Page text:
Profits at UK supermarket chain Sainsbury's have slumped by nearly a quarter, in yet another setback to the firm's fight to keep up with rivals Tesco and Asda.
All attention is now on Sainsbury's new chief executive, Sir Peter Davis. He hopes that a fresh strategy with a strong streak of e-commerce can revive the grocery chain, which has been perceived as being less innovative than its competiters.

Sir Peter is betting on further expansion, promising to create 5,000 jobs this year alone. The jobs will be created both through the construction of 13 new stores and the build up of the group's e-commerce activities, Sir Peter said.

Hoping to mimic Tesco's success, Sir Peter wants to speed up the roll-out of Sainsbury's internet-based home shopping services, dubbed "Sainsbury's To You". The service is currently available from nine stores only, but will be expanded to cover 60% of customers by the end of this year.

The retailer also wants to set up a new food and drink web portal called Taste For Life, to be launched in June.

The competition will not be fought over prices, though. Sir Peter said Sainsbury's would "always be price competitive", but would not enter into a price war.

'Arresting the decline'

Profits at Sainsbury's were down sharply from last year's £756m to £580m this time - a drop of 23.2%. Sainsbury, once the top performer in the UK grocery industry, has slipped behind its rivals Tesco and Asda which are considered to be more innovative and more responsive to their customers' needs.

Sir Peter said that the firm had now to concentrate "on arresting the decline in Sainsbury's supermarkets". "We are working hard to re-establish ourselves as the UK's favourite food retailer by making the Sainsbury's experience special again for customers and colleagues", he added.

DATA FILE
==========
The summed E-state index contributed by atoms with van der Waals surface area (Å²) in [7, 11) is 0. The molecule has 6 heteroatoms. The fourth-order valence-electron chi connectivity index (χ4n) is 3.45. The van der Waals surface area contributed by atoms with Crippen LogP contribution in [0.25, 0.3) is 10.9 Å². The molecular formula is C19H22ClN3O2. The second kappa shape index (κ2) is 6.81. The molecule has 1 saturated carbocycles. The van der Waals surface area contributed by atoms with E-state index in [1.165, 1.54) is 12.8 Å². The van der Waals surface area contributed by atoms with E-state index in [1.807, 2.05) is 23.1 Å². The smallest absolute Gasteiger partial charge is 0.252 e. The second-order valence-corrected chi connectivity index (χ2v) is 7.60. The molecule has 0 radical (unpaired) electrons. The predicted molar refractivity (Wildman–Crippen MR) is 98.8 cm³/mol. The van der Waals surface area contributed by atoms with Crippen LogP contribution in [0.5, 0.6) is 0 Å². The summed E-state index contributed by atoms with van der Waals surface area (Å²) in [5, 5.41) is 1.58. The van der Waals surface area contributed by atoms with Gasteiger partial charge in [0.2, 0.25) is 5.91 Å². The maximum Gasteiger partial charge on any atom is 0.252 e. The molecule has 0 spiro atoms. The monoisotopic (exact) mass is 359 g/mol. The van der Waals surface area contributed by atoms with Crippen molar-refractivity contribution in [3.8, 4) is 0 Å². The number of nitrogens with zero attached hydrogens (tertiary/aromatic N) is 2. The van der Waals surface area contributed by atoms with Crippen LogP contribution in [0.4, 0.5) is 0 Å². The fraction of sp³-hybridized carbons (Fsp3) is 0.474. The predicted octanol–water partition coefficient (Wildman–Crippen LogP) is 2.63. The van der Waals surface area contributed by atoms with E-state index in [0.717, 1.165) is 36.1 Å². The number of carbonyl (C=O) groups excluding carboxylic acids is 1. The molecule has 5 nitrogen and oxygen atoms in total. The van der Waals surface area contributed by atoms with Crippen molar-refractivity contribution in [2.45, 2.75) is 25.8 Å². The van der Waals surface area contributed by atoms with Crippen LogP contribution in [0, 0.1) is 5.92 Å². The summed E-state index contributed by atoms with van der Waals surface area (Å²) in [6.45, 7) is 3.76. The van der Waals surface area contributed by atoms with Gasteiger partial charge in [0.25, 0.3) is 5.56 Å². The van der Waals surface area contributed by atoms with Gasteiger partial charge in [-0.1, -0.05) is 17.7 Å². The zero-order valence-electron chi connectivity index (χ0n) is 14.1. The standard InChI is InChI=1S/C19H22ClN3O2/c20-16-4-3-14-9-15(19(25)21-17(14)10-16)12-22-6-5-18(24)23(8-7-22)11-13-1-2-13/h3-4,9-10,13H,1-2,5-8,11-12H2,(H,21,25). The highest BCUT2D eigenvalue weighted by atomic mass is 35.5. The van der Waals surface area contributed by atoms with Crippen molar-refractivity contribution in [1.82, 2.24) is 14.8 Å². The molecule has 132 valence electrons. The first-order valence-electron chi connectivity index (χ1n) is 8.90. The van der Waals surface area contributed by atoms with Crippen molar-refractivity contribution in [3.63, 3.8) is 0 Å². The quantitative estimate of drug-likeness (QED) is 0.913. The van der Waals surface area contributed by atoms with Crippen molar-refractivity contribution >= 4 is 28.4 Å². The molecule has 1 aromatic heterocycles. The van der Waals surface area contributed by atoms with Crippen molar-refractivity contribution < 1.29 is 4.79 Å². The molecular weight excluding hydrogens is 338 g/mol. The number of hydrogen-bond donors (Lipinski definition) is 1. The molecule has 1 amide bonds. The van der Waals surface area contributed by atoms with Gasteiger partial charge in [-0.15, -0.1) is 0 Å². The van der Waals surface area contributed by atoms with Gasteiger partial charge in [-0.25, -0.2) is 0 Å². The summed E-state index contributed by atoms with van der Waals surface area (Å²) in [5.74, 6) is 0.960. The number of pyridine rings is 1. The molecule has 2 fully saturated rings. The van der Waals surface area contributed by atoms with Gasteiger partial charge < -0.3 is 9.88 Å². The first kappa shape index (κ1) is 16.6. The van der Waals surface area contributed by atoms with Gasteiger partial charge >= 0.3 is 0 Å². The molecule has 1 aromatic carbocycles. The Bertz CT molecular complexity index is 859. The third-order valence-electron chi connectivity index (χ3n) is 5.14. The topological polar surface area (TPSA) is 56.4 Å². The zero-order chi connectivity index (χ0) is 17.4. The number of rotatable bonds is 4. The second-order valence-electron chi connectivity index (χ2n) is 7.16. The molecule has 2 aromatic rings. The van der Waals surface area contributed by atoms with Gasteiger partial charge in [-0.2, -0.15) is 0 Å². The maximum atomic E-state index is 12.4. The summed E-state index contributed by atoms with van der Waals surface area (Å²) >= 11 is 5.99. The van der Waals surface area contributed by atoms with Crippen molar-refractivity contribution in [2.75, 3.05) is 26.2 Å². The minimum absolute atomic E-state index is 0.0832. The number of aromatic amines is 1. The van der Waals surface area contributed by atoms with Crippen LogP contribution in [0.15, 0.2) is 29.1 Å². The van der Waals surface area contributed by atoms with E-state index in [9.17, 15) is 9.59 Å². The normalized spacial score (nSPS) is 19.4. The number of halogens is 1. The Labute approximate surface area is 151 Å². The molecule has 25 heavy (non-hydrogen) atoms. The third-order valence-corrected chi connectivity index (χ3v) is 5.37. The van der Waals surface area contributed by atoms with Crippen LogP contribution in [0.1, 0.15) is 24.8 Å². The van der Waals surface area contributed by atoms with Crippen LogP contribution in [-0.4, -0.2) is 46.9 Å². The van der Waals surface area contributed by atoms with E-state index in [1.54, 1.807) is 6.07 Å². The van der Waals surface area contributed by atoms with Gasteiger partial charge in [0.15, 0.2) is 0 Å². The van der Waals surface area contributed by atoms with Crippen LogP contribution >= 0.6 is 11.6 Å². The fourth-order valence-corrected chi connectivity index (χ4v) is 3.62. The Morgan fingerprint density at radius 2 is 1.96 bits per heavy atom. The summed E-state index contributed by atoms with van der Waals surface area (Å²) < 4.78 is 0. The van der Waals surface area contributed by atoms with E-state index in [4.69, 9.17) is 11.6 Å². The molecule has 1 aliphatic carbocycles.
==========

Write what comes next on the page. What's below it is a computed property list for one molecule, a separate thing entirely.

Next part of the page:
Sir Peter warned shareholders that a full recovery could still be three years away and would be an expensive process. The task ahead is huge. Sainsbury's has comprehensively lost its place as Britain's top grocery retailer to Tesco, and has trouble to keep up with fast-rising rival Asda.

Diminished expectations

The results are in line with expectations of City analysts, which were considerably lowered by a string of warnings by Sainsbury managers that results could be poor.

When Sir Peter took over from Dino Adriano, he warned that profits were likely to be towards the lower end of expectations between £560m and £610m.

Sales are up, by 6.3% to £17.4bn, but as profits are collapsing the firm acknowledged that it had to focus at is badly performing supermarket business.

Its chain of Homebase DIY jobs is doing better, but only slightly, with operating profit down by a mere 13.4% to £64.6m.

Dividends unchanged

Dividend payments remain unchanged at 14.32 pence.

Sir Peter joined Sainsbury's three months ago. To the majority of Sainsbury's customers he will be best known as "the man from the Pru", featuring in television commercial in his previous job as chief executive of the Prudential insurance company.

The company runs 423 supermarkets in the UK, 287 Homebase DIY stores and 174 stores in the US-based Shaws/Star chain. The firm also runs a UK telephone banking operation and a string of 95 super markets in Egypt.

Sainsbury employs 178,000 people.